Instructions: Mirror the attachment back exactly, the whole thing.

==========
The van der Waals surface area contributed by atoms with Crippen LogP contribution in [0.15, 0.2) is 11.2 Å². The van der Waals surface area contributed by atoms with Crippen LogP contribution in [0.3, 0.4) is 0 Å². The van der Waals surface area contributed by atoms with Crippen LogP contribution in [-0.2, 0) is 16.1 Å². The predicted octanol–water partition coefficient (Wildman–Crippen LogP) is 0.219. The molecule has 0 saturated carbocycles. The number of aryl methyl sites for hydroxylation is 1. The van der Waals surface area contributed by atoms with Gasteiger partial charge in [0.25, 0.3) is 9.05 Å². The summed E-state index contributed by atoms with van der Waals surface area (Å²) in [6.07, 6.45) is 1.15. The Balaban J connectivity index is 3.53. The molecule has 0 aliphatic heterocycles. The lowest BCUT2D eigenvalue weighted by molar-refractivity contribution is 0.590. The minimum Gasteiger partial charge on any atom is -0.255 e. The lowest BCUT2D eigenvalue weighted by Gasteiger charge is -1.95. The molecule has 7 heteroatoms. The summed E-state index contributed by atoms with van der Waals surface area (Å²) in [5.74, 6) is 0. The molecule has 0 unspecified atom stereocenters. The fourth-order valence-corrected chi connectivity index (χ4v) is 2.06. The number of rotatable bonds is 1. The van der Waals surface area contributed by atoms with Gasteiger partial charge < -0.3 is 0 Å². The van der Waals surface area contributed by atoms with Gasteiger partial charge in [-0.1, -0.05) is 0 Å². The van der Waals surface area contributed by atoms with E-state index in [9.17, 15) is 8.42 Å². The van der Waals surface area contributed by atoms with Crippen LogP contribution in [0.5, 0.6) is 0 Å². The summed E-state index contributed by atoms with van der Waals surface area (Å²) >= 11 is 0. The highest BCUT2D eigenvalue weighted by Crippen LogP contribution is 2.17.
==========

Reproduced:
The van der Waals surface area contributed by atoms with Crippen LogP contribution in [0.15, 0.2) is 11.2 Å². The van der Waals surface area contributed by atoms with Crippen LogP contribution in [0.3, 0.4) is 0 Å². The van der Waals surface area contributed by atoms with Crippen LogP contribution in [-0.2, 0) is 16.1 Å². The predicted octanol–water partition coefficient (Wildman–Crippen LogP) is 0.219. The molecule has 0 saturated carbocycles. The number of aryl methyl sites for hydroxylation is 1. The van der Waals surface area contributed by atoms with Gasteiger partial charge in [0.25, 0.3) is 9.05 Å². The summed E-state index contributed by atoms with van der Waals surface area (Å²) in [6.07, 6.45) is 1.15. The Balaban J connectivity index is 3.53. The molecule has 0 aliphatic heterocycles. The lowest BCUT2D eigenvalue weighted by molar-refractivity contribution is 0.590. The minimum Gasteiger partial charge on any atom is -0.255 e. The lowest BCUT2D eigenvalue weighted by Gasteiger charge is -1.95. The molecule has 7 heteroatoms. The summed E-state index contributed by atoms with van der Waals surface area (Å²) in [5.74, 6) is 0. The molecule has 0 unspecified atom stereocenters. The fourth-order valence-corrected chi connectivity index (χ4v) is 2.06. The number of rotatable bonds is 1. The van der Waals surface area contributed by atoms with Gasteiger partial charge < -0.3 is 0 Å². The van der Waals surface area contributed by atoms with Gasteiger partial charge in [-0.1, -0.05) is 0 Å². The van der Waals surface area contributed by atoms with E-state index in [9.17, 15) is 8.42 Å². The van der Waals surface area contributed by atoms with Crippen LogP contribution in [0.5, 0.6) is 0 Å². The summed E-state index contributed by atoms with van der Waals surface area (Å²) >= 11 is 0. The highest BCUT2D eigenvalue weighted by Crippen LogP contribution is 2.17.